Windows Presentation Foundation Unleashed
This book is for software developers who are interested in user interfaces. Regardless of whether you’re creating line-of-business applications, consumer-facing applications, or reusable controls, this book contains a lot of content that helps you get the most out of the platform. It’s designed to be understandable even for folks who are new to .NET. And if you are already well versed in WPF, I’m confident that this book still has things to teach you. At the very least, it should be an invaluable reference for your bookshelf.
Because WPF enables you to create not only standalone Windows applications but also content hosted in a web browser, anyone interested in alternatives to Adobe Flash might find this book interesting. And although the more lightweight and cross-platform Windows Presentation Foundation Everywhere (WPF/E) technology does not have significant coverage in this book, many of the same concepts in this book will apply to WPF/E once it is released.
Although this book’s content is not optimized for graphic designers, reading this book can be a great way to understand more of the “guts” behind a product like Microsoft Expression Blend.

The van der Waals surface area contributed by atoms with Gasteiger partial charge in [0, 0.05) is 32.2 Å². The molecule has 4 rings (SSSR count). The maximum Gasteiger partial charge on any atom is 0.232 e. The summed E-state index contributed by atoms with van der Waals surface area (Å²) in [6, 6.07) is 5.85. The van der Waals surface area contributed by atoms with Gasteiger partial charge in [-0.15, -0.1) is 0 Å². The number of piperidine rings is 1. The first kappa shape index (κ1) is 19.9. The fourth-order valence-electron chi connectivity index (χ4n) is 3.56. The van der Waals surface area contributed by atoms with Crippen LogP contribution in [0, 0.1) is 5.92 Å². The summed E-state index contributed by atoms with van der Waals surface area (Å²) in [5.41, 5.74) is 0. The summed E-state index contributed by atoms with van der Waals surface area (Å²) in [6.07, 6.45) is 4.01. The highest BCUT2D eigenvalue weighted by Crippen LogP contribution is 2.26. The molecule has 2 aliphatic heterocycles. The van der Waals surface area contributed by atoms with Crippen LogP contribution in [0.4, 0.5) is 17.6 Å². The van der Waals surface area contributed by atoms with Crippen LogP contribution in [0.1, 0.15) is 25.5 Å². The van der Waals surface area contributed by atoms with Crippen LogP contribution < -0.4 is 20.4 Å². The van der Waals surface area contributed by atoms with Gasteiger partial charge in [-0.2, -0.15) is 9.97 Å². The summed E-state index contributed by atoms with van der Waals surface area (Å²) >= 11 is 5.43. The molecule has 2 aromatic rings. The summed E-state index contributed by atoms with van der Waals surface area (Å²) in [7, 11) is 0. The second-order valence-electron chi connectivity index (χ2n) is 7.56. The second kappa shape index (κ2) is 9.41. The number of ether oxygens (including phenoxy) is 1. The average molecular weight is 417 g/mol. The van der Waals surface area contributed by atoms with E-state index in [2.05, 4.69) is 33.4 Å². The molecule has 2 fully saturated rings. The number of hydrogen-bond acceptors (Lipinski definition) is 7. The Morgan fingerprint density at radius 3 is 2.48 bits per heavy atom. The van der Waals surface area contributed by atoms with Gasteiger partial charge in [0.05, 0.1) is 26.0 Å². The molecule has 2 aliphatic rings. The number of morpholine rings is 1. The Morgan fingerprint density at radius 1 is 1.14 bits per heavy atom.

To summarize, this book
. Covers everything you need to know about Extensible Application Markup Language (XAML), the new XML-based language for creating declarative user interfaces that can be easily restyled
. Examines the WPF feature areas in incredible depth: controls, layout, resources, data binding, styling, graphics, animation, and more
. Delves into topics that aren’t covered by most books: 3D, speech, audio/video, documents, bitmap effects, and more
. Shows how to create popular UI elements, such as features introduced in the 2007 Microsoft Office System: Galleries, ScreenTips, custom control layouts, and more
. Demonstrates how to create sophisticated UI mechanisms, such as Visual Studio-like collapsible/dockable panes
. Explains how to develop and deploy all types of applications, including navigationbased applications, applications hosted in a web browser, and applications with great-looking nonrectangular windows
. Explains how to create first-class custom controls for WPF
. Demonstrates how to create hybrid WPF software that leverages Windows Forms,
ActiveX, or other non-WPF technologies
. Explains how to exploit new Windows Vista features in WPF applications, and how to go beyond certain limitations of WPF
This book doesn’t cover every last bit of WPF. (In particular, XML Paper Specification [XPS] documents are only given a small bit of attention.) WPF’s surface area is so large that I don’t believe any single book can. But I think you’ll be pleased with the breadth and depth achieved by this book.
Examples in this book appear in XAML and C#, plus C++/CLI for interoperability discussions. XAML is used heavily for a number of reasons: It’s often the most concise way to express source code, it can often be pasted into tools like XamlPad (in the Windows SDK) to see instant results without any compilation, WPF-based tools generate XAML rather than procedural code, and XAML is applicable no matter what .NET language you use, such as Visual Basic instead of C#. Whenever the mapping between XAML and a language like C# is not obvious, examples are shown in both representations.
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